Outdoor Magazine

Outdoor Magazine January - February 2019

Widely regarded as Australia’s premier adventure magazine, Outdoor features human-powered experiences such as hiking, mountain biking and paddling; road trips and iconic destinations; as well as an array of technical features and how-to guides. It’s a respected brand with a rich heritage that captures the spirit of adventure through inspiring content, top-notch images and great practical tips.

Llegir Més
Adventures Group Holdings Pty Ltd
3,59 €(IVA inc.)
11,96 €(IVA inc.)
4 Números

en aquest número

2 min.
everyday routine

Kids love it when you lie on the ground and start randomly twisting and contorting your limbs. The “what are you doing?” question, which is usually fired in quick and fast, never comes. “At last,” the two-year-old mind deduces, “something more my speed”, before wordlessly commencing a comical, sort of rolling, slow-mo pile-up demo of their own skill. The need to be supple and flexible is innate in the mind of a new human, as logical to them as eating or understanding love. Which is odd, especially if, like I was, you’re standing on your head exploring a new yoga move. Very young children are still finding their way, developing confidence and coordination, but at the same time, yin and yang-style, they’re keen to fully explore their physical capability. Sitting on the…

3 min.
this issue’s itinerant scribblers

JOANNE MARRIOTT Jo’s hiking and biking adventures have taken her all over the world. She’s squelched through bogs on her way to the top of Mount Stanley in the Rwenzori Mountains, mountain biked across Iceland into freezing headwinds with just socks on her hands to keep warm, and crawled through the snow for the final push to the summit Kala Patthar on her way to Everest Base Camp. She’s happiest in the mountains (somewhat ironic that she lives in Perth) surrounded by fresh air, blue skies, incredible scenery and hearty food. These days you’ll mostly find her on the trails with her husband, daughter and twin baby boys, exploring WA’s stunning national parks and camping out in the bush with some cheeky chocolate and red wine. HUW KINGSTON Huw is an adventurer, speaker,…

4 min.
government unchanged on climate

'I’m a huge fan of renewable energy.’ ‘The science is in.’ ‘We’ll stop being so activist when you stop being so shit.’ These were just a few of the signs wielded by the thousands of school children across the nation who walked out of classrooms to join the School Strike 4 Climate Action in late November. The protest drew condescending comments from pollies (“The best thing you’ll learn about going to a protest is how to join the dole queue” – really, Federal Resources Minister Matt Canavan?). Nevertheless, the protest seemed to resonate with most Australians. In December, an Australian Youth Climate Coalition poll found six in 10 people – regardless of political leanings – thought the students had a right to demand climate change action from the government. It’s great news, right? Teenagers…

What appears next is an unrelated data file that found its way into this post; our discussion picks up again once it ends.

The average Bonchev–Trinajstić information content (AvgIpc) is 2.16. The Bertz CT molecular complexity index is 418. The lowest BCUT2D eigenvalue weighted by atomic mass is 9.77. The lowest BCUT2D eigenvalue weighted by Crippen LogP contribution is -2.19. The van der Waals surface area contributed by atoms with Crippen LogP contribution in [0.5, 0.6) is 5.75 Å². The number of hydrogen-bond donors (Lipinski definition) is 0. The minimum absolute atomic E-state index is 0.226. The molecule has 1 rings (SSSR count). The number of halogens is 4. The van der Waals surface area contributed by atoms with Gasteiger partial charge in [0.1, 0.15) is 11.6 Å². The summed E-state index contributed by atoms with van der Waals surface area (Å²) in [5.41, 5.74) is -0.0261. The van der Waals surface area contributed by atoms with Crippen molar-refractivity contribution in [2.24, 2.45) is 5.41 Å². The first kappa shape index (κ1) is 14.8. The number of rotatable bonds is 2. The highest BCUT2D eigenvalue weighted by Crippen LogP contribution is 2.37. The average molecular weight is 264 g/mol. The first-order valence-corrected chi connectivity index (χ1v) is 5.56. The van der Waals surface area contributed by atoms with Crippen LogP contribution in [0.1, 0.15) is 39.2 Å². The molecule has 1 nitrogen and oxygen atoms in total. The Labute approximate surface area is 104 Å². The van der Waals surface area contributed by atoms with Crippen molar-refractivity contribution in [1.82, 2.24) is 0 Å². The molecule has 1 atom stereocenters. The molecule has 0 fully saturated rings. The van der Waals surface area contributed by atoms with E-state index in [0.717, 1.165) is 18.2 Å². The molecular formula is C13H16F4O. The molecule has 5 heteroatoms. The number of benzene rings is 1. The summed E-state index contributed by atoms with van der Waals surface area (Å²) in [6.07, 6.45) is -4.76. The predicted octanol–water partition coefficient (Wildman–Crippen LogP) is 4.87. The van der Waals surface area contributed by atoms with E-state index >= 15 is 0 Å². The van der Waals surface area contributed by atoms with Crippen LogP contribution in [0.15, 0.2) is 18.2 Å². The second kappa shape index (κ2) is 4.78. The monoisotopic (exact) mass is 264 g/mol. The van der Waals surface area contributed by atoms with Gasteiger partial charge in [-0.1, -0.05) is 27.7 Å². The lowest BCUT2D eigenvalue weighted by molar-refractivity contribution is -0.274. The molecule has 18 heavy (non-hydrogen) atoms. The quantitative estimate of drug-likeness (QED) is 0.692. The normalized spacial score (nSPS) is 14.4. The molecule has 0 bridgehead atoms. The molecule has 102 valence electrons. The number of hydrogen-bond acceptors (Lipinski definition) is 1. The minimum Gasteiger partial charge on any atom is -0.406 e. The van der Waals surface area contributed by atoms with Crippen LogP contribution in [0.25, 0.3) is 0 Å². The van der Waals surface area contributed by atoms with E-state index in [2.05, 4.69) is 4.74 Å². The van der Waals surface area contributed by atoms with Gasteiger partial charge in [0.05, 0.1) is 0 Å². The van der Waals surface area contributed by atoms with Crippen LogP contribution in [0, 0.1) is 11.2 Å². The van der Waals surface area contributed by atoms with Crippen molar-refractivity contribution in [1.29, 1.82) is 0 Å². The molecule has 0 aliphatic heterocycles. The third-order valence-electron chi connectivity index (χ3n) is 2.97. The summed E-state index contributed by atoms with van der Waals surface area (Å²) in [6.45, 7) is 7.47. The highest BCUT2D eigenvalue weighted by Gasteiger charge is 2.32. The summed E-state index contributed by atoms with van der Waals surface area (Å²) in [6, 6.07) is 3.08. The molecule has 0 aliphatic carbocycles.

2 min.
wilsons perambulatory

Lace up your hiking boots. This issue, Outdoor is taking you to the Prom (forget your original date, who would rather jive under a cheap plastic disco ball than experience the profound beauty of the natural world). It’s cooler down here, thanks to the ocean and the coastal breeze, meaning you won’t sweat yourself into non-existence or become an ambassador for beetroot. The 10km return hike to Tongue Point from the Darby River car park is a great place to start. The walk kicks off with a steep uphill around the side of a hill. As you gain elevation, you score an incredible view of the plain and the Darby River snaking over it. Sometimes, you can pause here and hear the frogs, hundreds of metres away, croaking a deafening chorus. The…

2 min.
orbost unplugged

East Gippsland is graced by two National Parks – Snowy River and Croajingolong. Even though they share a border, both are quite different, providing visitors with a variation in environment sure to be valued by those who travel to experience nature close-up. In fact, all locals who Outdoor spoke with mentioned ‘variation of environment’ as a key distinguishing attribute of the region. Tim Behan, who runs the Orbost Club Hotel in town, grew up in Byron Bay. He sees similarities between his childhood home and the coast near Orbost. “Both places share the same geography,” he explains. “Pristine mountain wilderness behind an ocean dune system and if up there, you can gaze out eastwards over uninterrupted Pacific Ocean”. Of course Orbost doesn’t exactly share the same cachet as Byron Bay, an international…

1 min.
karoonda park — gateway to the snowy river

Karoonda Park is a one-stop shop for adventure. Whether you prefer going horseback, by kayak or remaining on foot, the Park will sort you out. At 760 meters above sea level, Karoonda Park is about one and a half hours from the Lakes Entrance coast. The Gelantipy plateau is bounded by The Snowy River National Park to the East, The Alpine National Park and Cobbera Wilderness Area to the North, and the Buchan Headwaters Wilderness and State Forest Areas to the West. To the North, East and West the nearest services/ major townships are over two hours away on dirt roads. The Buchan township offers the next nearest tourist facilities, with Bairnsdale being the closest regional centre. Karoonda Park specialises in organising camp outs, especially if you aim to get to your…